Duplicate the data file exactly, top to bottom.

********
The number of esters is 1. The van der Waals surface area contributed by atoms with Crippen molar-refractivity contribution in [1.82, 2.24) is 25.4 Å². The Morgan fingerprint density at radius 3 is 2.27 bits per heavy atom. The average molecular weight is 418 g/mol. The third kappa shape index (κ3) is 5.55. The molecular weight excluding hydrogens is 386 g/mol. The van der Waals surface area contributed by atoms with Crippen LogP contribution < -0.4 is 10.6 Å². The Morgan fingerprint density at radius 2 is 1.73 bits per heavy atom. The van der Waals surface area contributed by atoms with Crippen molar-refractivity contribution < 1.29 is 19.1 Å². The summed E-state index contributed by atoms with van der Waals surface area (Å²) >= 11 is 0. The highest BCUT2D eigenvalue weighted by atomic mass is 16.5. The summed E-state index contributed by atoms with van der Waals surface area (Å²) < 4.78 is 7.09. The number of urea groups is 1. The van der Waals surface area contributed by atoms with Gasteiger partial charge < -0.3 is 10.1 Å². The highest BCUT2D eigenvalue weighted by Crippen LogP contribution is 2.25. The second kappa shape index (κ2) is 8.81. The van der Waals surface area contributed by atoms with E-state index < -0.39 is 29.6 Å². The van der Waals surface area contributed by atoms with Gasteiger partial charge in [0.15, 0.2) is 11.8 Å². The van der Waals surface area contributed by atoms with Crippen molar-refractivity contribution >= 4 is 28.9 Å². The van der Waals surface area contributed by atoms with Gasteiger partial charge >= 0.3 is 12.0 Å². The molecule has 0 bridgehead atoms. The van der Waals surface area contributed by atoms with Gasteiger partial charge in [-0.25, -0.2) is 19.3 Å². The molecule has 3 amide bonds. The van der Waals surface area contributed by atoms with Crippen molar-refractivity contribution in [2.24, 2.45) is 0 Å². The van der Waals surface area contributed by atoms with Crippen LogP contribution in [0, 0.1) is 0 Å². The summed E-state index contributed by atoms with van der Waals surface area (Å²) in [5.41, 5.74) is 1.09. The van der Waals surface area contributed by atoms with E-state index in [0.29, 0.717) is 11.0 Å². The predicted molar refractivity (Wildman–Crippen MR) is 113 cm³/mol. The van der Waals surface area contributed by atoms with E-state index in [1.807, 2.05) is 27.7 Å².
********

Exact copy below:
The number of esters is 1. The van der Waals surface area contributed by atoms with Crippen molar-refractivity contribution in [1.82, 2.24) is 25.4 Å². The Morgan fingerprint density at radius 3 is 2.27 bits per heavy atom. The average molecular weight is 418 g/mol. The third kappa shape index (κ3) is 5.55. The molecular weight excluding hydrogens is 386 g/mol. The van der Waals surface area contributed by atoms with Crippen LogP contribution < -0.4 is 10.6 Å². The Morgan fingerprint density at radius 2 is 1.73 bits per heavy atom. The van der Waals surface area contributed by atoms with Crippen molar-refractivity contribution < 1.29 is 19.1 Å². The summed E-state index contributed by atoms with van der Waals surface area (Å²) >= 11 is 0. The highest BCUT2D eigenvalue weighted by atomic mass is 16.5. The summed E-state index contributed by atoms with van der Waals surface area (Å²) < 4.78 is 7.09. The number of urea groups is 1. The van der Waals surface area contributed by atoms with Gasteiger partial charge < -0.3 is 10.1 Å². The highest BCUT2D eigenvalue weighted by Crippen LogP contribution is 2.25. The second kappa shape index (κ2) is 8.81. The van der Waals surface area contributed by atoms with E-state index < -0.39 is 29.6 Å². The van der Waals surface area contributed by atoms with Gasteiger partial charge in [0.15, 0.2) is 11.8 Å². The van der Waals surface area contributed by atoms with Crippen molar-refractivity contribution >= 4 is 28.9 Å². The van der Waals surface area contributed by atoms with Gasteiger partial charge >= 0.3 is 12.0 Å². The molecule has 0 bridgehead atoms. The van der Waals surface area contributed by atoms with Gasteiger partial charge in [-0.25, -0.2) is 19.3 Å². The molecule has 3 amide bonds. The van der Waals surface area contributed by atoms with Crippen molar-refractivity contribution in [2.24, 2.45) is 0 Å². The van der Waals surface area contributed by atoms with Crippen LogP contribution in [0, 0.1) is 0 Å². The summed E-state index contributed by atoms with van der Waals surface area (Å²) in [5.41, 5.74) is 1.09. The van der Waals surface area contributed by atoms with E-state index in [0.29, 0.717) is 11.0 Å². The predicted molar refractivity (Wildman–Crippen MR) is 113 cm³/mol. The van der Waals surface area contributed by atoms with E-state index in [1.807, 2.05) is 27.7 Å².